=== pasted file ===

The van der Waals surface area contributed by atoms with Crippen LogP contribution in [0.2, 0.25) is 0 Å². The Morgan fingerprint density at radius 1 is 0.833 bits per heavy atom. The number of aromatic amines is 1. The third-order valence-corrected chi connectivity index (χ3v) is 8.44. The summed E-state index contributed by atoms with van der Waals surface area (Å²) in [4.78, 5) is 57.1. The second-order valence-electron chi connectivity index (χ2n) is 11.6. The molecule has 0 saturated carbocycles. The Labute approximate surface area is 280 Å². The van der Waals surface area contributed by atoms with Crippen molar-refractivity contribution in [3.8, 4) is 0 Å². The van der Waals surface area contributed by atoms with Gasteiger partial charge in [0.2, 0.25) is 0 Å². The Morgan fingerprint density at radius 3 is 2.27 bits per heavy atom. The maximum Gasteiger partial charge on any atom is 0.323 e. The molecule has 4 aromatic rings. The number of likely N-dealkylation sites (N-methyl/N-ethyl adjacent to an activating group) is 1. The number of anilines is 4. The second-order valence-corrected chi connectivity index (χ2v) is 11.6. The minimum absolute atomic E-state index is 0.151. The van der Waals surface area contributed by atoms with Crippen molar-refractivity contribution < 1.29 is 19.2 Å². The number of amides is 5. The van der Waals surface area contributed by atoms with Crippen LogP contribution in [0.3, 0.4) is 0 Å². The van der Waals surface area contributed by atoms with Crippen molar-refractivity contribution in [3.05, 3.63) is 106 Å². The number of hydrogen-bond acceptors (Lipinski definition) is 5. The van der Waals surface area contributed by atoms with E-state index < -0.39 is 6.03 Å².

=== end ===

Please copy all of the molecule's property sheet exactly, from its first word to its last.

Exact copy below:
The van der Waals surface area contributed by atoms with Crippen LogP contribution in [0.2, 0.25) is 0 Å². The Morgan fingerprint density at radius 1 is 0.833 bits per heavy atom. The number of aromatic amines is 1. The third-order valence-corrected chi connectivity index (χ3v) is 8.44. The summed E-state index contributed by atoms with van der Waals surface area (Å²) in [4.78, 5) is 57.1. The second-order valence-electron chi connectivity index (χ2n) is 11.6. The molecule has 0 saturated carbocycles. The Labute approximate surface area is 280 Å². The van der Waals surface area contributed by atoms with Crippen molar-refractivity contribution in [3.8, 4) is 0 Å². The van der Waals surface area contributed by atoms with Gasteiger partial charge in [0.2, 0.25) is 0 Å². The Morgan fingerprint density at radius 3 is 2.27 bits per heavy atom. The maximum Gasteiger partial charge on any atom is 0.323 e. The molecule has 4 aromatic rings. The number of likely N-dealkylation sites (N-methyl/N-ethyl adjacent to an activating group) is 1. The number of anilines is 4. The second-order valence-corrected chi connectivity index (χ2v) is 11.6. The minimum absolute atomic E-state index is 0.151. The van der Waals surface area contributed by atoms with Crippen molar-refractivity contribution < 1.29 is 19.2 Å². The number of amides is 5. The van der Waals surface area contributed by atoms with Crippen LogP contribution in [0.3, 0.4) is 0 Å². The van der Waals surface area contributed by atoms with Crippen molar-refractivity contribution in [3.05, 3.63) is 106 Å². The number of hydrogen-bond acceptors (Lipinski definition) is 5. The van der Waals surface area contributed by atoms with E-state index < -0.39 is 6.03 Å².